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- Have at least one Coast Guard-approved life jacket per passenger and a minimum of two on board.
- An additional throwable device is required if the vessel is more than 16 feet long.
- Explain the location and use of all life jackets to passengers and crew that may be new to the vessel.
Sound Producing Devices
- Have a horn capable of producing a four-second blast audible for at least 1/2 mile on board.
- If you use portable air horn, have a spare can of air or an alternate device.
- Attach a whistle to each life jacket.
Lights and Shapes
- Have all navigation lights as required for your boat.
- Make sure all instrument lights are working.
- If you intend to engage in a recreational boating activity that requires a day-shape, have the required shapes.
- Have aboard a flashlight and spare batteries.
- Make flares, day signals, etc., accessible and ensure they are stored in a dry location.
- Inform the crew and passengers of their location and safety rules for proper usage.
Tools and Spares
- Carry a basic toolbox with tools appropriate for your boat.
- Carry a box of spares including fuel filter, light bulbs, head parts, through-hull plugs, etc.
- Check to ensure you have a standard first-aid kit onboard
Fuel and Oil
- Top off your fuel tanks.
- If you can't, have enough fuel to provide a reasonable margin of safety for your return.
- Check the engine oil and coolant levels.
- Carry at least one fire extinguisher and make sure it is accessible. Make sure you have at least the number required by Coast Guard rules.
- Check to be sure mounts are secure and functional before departure.
- Take the time to point out locations to passengers and crew.
- On any powered vessel or auxiliary powered sailboat, or vessels using LPG for cooking or heat, check that all interior spaces are well ventilated before departure.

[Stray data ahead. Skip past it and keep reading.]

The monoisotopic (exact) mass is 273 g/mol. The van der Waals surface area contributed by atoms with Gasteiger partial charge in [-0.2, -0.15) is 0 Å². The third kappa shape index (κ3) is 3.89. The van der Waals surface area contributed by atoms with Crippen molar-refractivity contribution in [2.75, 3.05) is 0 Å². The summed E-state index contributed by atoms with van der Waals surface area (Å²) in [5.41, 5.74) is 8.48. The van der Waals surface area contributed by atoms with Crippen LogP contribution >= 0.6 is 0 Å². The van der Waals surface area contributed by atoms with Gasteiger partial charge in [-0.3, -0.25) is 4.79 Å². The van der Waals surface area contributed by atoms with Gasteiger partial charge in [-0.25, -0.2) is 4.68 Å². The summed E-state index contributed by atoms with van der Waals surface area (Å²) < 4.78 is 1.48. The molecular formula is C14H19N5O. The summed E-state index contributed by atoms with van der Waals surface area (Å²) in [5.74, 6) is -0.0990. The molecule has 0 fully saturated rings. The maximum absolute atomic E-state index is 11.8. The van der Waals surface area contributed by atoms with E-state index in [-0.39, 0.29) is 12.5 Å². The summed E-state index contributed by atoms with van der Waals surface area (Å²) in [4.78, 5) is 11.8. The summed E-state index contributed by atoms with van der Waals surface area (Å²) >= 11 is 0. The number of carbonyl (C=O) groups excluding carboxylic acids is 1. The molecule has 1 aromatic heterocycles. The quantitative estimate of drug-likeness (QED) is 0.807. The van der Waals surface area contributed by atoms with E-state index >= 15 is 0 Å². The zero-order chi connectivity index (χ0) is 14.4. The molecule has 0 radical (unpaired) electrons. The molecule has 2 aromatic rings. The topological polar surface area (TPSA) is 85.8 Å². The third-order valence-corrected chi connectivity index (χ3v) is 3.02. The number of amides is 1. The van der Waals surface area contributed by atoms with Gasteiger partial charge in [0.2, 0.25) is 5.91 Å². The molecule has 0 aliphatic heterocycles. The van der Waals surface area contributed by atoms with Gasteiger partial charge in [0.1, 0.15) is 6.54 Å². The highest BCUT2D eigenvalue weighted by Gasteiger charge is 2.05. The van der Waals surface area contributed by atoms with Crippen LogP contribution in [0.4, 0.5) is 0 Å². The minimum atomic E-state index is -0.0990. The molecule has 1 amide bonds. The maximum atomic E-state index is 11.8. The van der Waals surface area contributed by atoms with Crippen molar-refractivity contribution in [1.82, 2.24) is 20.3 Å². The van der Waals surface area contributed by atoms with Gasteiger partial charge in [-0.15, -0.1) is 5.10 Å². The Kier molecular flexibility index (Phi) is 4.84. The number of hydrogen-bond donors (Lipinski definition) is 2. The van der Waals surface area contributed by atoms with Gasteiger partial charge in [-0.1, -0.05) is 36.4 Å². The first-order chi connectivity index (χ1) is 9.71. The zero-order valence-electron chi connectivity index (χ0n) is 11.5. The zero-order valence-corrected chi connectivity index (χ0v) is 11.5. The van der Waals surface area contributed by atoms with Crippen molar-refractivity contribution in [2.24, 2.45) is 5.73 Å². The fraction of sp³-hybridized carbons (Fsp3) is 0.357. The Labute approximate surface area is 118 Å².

- If fuel smells are detected before ventilating, check after running the blowers for several minutes before starting.
- If odor persists, shut down the engine and look for the source of the leak.
- For any enclosed or semi-enclosed area, ensure you have at least one properly installed and working carbon monoxide detector
- Check to be sure bilges are reasonably dry and that pumps are not running excessively.
- Clean up any spilled oil or waste in bilges to prevent overboard discharge.
- Always check the weather forecast before boating.
- Have a radio on board to receive weather updates.
- If you have a dual charging system, make sure the selector switch in the proper position.
- Make sure the power is on to the entire vessel.
- Have aboard spare batteries for accessories such as your handheld radio, flashlight, portable navigational aid, etc.
- If the batteries are rechargeable, make sure they're charged.
Docking and Anchoring Tips
- Have at least one anchor set up and bent-on to your anchor line.
- Carry two or three extra dock lines in case you encounter unusual conditions dockside.
- Visually inspect the lines you use for chafe or wear.
- Carry at least two fenders on-board for docking or towing if required.
Rules & Documentation
- Have the ship's papers, radio license, fishing permit, etc. on board.
- Have the chart or charts for the area you intend to cruise in, regardless of your level of local knowledge.
- Leave a float plan with at least one person on land so they know where to find you if needed
- Stay clear of swimming in the marina to avoid electric shock
Emergency Locator Beacons
- An Emergency Position Indicating Radio Beacon (EPIRB) is for one’s boat and registered to the vessel
- A Personal Locator Beacon (PLB) is registered to the person and may be used on land as well as the water
- Register your EPIRB or PLB at www.beaconregistration.noaa.gov
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